How Michael Urie spends his Sundays


Michael Urie is a compulsive chameleon.

Urie, known for his work on “Ugly Betty,” plays Sir Robin in the revival of Monty Python’s “Spamalot,” which premiered Nov. 16 at the St. James Theatre. He described the show as “a high-end British comedy with classic musical theatre, production numbers and fart jokes.”

Urie, 43, will also return for the second season of “Shrinking” on Apple TV+, and in January he will switch roles on stage when he takes a two-week leave of absence to perform in “Once Upon a Mattress” on Encores. in front of Sutton Foster. Then there is a play reading at the Roundabout Theatre; a scripted podcast series; and post-production work for the film “Goodrich” with Michael Keaton.

“The more I do, the better I get at each one,” Urie said. “I tend to say yes to everything.”

He moved to New York from Plano, Texas, when he was 19 to study at the Juilliard School and never left. In 2021, he and his partner of 15 years, Ryan Spahn, 43, a writer and actor, bought a one-bedroom apartment on the first floor of a prewar building on the Upper West Side.

“During Covid, we were longing for life at home,” Urie said. “Living on the first floor gives the feeling that there is a lot of life outside our windows. As if we were in a house, in a busy neighborhood.”

Their dog, President McKinley, a Chihuahua-Boston terrier mix, and their cat, Dawson, a gray tabby, live with them.

WAKE UP On Sundays I sleep until 9 because I come from a day of two shows. As I get older, my body wakes me up, so I'm less concerned about sleeping through my alarm, which is set to a relaxing marimba sound. It used to be a fire drill alert, but it became too disruptive.

COFFEE, WALK AND TALK I make our coffee, Trader Joe's medium roast, because I make it stronger than Ryan's, which I drink with a Splenda and a splash of oat milk. We have a new Mr. Coffee and we keep our filters in a cute planter that looks like our dog. I throw on some clothes, often the ones I wore the night before, and Ryan and I walk Kinley through Riverside Park. This is our time to communicate with each other and get our blood flowing.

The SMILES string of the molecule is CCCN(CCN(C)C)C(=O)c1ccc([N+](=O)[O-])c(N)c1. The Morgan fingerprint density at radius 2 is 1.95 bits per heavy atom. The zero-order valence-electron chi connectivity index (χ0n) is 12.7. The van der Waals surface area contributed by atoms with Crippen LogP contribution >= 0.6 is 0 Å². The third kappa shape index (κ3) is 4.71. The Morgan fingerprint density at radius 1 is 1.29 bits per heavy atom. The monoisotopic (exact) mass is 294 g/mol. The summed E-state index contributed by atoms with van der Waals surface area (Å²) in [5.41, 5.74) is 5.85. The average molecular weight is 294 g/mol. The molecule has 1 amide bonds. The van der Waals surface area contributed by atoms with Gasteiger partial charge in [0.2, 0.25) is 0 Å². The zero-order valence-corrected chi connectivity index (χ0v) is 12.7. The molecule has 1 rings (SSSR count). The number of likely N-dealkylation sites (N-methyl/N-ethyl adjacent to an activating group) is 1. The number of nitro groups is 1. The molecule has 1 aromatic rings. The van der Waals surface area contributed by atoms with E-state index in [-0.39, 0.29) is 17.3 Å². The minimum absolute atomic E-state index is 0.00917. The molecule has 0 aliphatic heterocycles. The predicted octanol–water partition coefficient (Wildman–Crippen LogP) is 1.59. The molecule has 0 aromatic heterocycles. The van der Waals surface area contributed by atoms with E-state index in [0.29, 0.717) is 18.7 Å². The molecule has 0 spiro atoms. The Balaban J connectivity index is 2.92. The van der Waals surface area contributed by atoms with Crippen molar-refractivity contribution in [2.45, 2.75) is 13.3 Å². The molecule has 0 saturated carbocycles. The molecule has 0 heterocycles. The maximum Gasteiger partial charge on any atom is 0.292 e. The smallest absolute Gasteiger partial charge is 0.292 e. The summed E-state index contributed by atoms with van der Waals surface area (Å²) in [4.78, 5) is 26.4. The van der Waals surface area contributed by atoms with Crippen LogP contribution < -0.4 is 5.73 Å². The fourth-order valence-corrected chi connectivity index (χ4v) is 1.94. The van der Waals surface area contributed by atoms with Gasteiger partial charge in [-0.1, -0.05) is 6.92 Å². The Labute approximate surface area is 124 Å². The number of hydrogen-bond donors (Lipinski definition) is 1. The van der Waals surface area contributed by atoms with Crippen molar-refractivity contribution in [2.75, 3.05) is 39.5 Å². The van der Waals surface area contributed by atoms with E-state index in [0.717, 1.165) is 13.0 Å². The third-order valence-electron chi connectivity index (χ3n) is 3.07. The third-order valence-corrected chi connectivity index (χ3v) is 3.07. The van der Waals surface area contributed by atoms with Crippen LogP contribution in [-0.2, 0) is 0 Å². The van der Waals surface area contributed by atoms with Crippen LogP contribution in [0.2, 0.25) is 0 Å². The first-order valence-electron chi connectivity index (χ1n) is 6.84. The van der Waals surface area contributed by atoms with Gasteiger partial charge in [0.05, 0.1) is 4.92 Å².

SEARCH FOR SAVINGS I have a second coffee at home while Ryan feeds the dog and cat. I read the news and catch up on leftover emails. There is a bazaar a few blocks away that we go to on 77th and Columbus. And Housing Works. We love thrift store finds. Recently, we purchased a colorful patchwork armchair and a beautiful faux Tiffany table lamp with a stained glass shade. We are a work in constant progress.

SHAKES, THEN GYM We do intermittent fasting, so we usually have Peanut Butter Split, a protein shake from Juice Generation, or the energy-giving Blue Magic from Juice Press. At noon we are at the Equinox at 76th and Amsterdam. I'm not a classy person and free weights make me nervous. Ryan is doing cardio. I do my own solo yoga, weight machines and dumbbells. I might listen to a few podcasts that keep me entertained: “Up First,” “Pop Culture Happy Hour,” “SmartLess,” and “Fly on the Wall” with Dana Carvey and David Spade, who talk about “SNL.”

PRIOR PREPARATION At one in the afternoon I shave and take a shower. We don't eat properly. We could eat chicken salad sandwiches or Fairway egg bites. Generally, we stand around saying, “I'm going to eat this” or “Can I eat that?” Before going out to the theater I get on the Citi Bike App to see where an electric bike is available. They are easy and fast. The dog is in a backpack. He deadlifts 15 pounds, and that's pretty heavy.